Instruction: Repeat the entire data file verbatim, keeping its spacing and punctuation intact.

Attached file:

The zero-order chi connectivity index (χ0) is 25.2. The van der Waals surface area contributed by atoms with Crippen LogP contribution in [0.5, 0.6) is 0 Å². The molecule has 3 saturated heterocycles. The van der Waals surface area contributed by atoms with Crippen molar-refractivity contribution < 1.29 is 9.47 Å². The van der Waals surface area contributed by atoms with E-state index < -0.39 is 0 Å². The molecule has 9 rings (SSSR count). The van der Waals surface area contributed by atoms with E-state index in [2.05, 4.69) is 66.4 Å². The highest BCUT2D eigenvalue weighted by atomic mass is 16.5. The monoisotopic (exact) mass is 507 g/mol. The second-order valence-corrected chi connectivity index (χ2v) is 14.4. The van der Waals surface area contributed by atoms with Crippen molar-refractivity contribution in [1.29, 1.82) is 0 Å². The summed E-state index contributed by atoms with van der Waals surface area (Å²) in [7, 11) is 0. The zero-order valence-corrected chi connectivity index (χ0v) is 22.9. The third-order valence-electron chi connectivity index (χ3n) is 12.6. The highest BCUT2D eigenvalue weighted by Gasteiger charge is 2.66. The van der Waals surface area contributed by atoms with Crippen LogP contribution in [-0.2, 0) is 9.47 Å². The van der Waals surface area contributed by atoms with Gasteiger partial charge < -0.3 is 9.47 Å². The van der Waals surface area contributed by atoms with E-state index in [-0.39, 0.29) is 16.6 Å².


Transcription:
The zero-order chi connectivity index (χ0) is 25.2. The van der Waals surface area contributed by atoms with Crippen LogP contribution in [0.5, 0.6) is 0 Å². The molecule has 3 saturated heterocycles. The van der Waals surface area contributed by atoms with Crippen molar-refractivity contribution < 1.29 is 9.47 Å². The van der Waals surface area contributed by atoms with E-state index < -0.39 is 0 Å². The molecule has 9 rings (SSSR count). The van der Waals surface area contributed by atoms with E-state index in [2.05, 4.69) is 66.4 Å². The highest BCUT2D eigenvalue weighted by atomic mass is 16.5. The monoisotopic (exact) mass is 507 g/mol. The second-order valence-corrected chi connectivity index (χ2v) is 14.4. The van der Waals surface area contributed by atoms with Crippen molar-refractivity contribution in [1.29, 1.82) is 0 Å². The summed E-state index contributed by atoms with van der Waals surface area (Å²) in [7, 11) is 0. The zero-order valence-corrected chi connectivity index (χ0v) is 22.9. The third-order valence-electron chi connectivity index (χ3n) is 12.6. The highest BCUT2D eigenvalue weighted by Gasteiger charge is 2.66. The van der Waals surface area contributed by atoms with Crippen LogP contribution in [-0.2, 0) is 9.47 Å². The van der Waals surface area contributed by atoms with Gasteiger partial charge < -0.3 is 9.47 Å². The van der Waals surface area contributed by atoms with E-state index in [-0.39, 0.29) is 16.6 Å².